Slipping consumer confidence, the new Covid variant and rising inflation led to a decline in new orders and a fractional increase in overall business activity, a report has said.
The findings are detailed in the latest monthly survey of purchasing managers.
It also noted a solid rise in employment in December and firms are optimistic for 2022, with the expectation of a possible end to the stop-start environment produced by the pandemic, most recently the staff shortages resulting from the Omicron-driven case surge.
The data from the Ulster Bank Northern Ireland Purchasing Managers’ Index (PMI), produced by IHS Markit, includes a marker measuring business activity, with 50 points revealing no increase. According to the index, Northern Ireland reported a figure of 50.2, the weakest of the 11 regions of the UK out of 12 that reported growth last month.
“No rapid improvement is anticipated anytime soon with new orders declining for the fourth month running and export orders contracting sharply, extending the current sequence of decline to 35 months,” Richard Ramsey, chief economist with the Ulster Bank, said.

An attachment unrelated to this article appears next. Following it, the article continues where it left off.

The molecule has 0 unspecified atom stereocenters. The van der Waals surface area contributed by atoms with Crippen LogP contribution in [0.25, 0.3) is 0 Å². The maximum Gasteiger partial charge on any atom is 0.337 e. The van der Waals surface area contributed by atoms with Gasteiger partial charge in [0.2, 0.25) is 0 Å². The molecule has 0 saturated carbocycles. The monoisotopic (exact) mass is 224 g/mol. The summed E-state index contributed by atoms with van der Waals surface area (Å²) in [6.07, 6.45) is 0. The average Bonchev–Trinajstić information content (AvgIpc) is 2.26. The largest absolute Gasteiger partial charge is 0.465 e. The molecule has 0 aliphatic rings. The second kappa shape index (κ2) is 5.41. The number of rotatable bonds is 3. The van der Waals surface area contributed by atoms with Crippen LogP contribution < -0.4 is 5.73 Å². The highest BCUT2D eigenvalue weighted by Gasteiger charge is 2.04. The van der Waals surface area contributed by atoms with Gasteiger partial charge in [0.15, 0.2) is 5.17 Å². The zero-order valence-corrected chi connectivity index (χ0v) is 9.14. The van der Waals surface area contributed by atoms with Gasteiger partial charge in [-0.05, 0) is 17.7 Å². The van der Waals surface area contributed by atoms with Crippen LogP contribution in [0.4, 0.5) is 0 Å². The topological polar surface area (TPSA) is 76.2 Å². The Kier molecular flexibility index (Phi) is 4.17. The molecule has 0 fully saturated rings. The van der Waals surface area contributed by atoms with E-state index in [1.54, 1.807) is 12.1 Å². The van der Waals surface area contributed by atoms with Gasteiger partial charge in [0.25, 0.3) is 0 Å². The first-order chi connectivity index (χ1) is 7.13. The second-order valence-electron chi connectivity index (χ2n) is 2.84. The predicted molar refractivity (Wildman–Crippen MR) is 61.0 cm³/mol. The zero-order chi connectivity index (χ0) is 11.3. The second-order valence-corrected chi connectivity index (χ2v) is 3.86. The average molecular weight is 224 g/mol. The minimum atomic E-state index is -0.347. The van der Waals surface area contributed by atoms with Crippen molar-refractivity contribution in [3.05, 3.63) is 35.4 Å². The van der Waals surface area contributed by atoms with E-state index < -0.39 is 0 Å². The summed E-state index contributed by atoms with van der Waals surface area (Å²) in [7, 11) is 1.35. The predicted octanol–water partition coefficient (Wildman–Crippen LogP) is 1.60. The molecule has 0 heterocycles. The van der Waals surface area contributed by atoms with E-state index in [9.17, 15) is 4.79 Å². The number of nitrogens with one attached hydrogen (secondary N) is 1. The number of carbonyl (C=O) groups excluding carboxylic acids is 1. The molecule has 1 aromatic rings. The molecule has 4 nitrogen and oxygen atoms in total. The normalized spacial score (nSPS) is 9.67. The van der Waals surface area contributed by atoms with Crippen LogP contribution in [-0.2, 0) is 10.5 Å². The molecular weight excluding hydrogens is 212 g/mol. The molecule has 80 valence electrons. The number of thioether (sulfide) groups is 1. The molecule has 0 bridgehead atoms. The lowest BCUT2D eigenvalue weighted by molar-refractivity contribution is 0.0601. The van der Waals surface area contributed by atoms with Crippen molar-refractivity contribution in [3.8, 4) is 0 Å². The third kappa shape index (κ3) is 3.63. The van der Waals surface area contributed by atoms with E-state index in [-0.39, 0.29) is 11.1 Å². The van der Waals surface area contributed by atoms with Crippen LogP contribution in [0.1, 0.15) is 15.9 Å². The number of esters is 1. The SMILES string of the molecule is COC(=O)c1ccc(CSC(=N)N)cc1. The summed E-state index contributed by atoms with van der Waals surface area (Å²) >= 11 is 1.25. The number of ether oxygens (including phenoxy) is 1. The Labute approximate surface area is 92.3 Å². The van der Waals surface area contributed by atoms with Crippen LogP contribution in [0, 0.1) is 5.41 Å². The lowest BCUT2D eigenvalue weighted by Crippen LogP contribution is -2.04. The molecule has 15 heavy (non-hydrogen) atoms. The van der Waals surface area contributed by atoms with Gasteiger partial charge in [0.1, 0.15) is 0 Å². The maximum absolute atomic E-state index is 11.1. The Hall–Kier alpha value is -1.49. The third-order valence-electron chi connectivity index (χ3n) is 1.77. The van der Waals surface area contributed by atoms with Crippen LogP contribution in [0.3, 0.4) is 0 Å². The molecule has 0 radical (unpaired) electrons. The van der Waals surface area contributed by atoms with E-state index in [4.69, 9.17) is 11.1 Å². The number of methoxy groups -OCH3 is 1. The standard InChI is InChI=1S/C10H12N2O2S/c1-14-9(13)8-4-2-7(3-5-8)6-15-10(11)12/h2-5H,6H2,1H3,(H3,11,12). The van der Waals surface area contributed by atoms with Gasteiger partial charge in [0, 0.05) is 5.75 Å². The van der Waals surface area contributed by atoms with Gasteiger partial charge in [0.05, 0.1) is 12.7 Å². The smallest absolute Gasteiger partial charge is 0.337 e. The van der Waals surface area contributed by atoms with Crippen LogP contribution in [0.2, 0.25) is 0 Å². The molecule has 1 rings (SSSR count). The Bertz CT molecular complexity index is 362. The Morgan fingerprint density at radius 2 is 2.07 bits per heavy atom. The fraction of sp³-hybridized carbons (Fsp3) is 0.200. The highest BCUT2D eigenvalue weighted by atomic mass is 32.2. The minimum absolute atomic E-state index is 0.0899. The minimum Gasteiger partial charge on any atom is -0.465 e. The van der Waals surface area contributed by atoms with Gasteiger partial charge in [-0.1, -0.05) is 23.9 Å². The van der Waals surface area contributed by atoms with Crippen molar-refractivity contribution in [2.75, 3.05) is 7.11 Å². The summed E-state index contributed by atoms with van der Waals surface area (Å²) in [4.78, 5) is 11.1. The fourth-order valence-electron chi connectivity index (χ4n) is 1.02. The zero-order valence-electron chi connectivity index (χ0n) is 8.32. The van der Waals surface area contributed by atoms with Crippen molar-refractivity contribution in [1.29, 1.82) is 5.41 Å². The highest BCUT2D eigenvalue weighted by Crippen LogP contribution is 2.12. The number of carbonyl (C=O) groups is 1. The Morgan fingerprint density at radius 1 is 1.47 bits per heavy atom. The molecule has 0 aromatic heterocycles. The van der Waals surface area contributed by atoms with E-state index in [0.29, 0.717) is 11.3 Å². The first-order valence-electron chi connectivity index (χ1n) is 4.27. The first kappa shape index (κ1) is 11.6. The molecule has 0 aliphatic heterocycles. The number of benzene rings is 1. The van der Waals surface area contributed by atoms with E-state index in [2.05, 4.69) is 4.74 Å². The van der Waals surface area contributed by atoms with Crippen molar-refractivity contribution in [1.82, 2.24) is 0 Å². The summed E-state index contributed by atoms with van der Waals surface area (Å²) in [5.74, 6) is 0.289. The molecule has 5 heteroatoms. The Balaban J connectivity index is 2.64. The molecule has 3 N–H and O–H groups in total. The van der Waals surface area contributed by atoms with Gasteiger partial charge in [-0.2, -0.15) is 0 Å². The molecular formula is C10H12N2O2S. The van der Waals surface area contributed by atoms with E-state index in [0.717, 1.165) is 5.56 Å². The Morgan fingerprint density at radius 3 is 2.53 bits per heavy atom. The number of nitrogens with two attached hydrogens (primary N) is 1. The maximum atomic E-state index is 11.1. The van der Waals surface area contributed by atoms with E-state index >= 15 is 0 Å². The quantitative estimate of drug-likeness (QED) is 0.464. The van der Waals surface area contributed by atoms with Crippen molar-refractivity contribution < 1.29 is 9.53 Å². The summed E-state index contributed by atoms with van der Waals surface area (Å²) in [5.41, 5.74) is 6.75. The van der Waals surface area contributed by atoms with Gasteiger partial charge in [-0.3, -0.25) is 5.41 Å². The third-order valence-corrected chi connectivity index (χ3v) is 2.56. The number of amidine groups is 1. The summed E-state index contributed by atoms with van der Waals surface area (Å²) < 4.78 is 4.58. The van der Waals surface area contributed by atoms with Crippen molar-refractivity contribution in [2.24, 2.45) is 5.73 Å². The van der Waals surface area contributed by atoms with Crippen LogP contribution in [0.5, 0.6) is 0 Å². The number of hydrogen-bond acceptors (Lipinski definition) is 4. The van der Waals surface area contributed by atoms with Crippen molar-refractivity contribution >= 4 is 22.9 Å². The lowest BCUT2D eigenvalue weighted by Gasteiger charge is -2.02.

“Inflationary pressures remain severe, while suppliers’ delivery times continue to lengthen sharply. Despite these near-term challenges, local firms notched-up their 10th successive month of employment growth with all four sectors increasing their headcount.”
The business activity index dropped to 50.2 in December from 52.9 the previous month. That was the slowest growth in activity since the first recorded growth in this cycle nine months ago.
Services activity decreased for the first time since March, while construction was also down. Manufacturing and retail grew.
Material shortages and reduced consumer confidence were behind the slowdown in output growth, or goods produced, while they also led to reduced new orders for the fourth month in a row.
Supply shortages remained a feature of the latest survey, with delivery times lengthening markedly and backlogs of work rising despite the drop in new orders, according to the report’s authors.
“Rates of inflation also remained elevated, despite softening from November. Higher costs were reported for a range of inputs including energy, freight, fuel, raw materials and wages,” the report added.
Mr Ramsey added all sectors bar construction should see rises in output by the end of this year.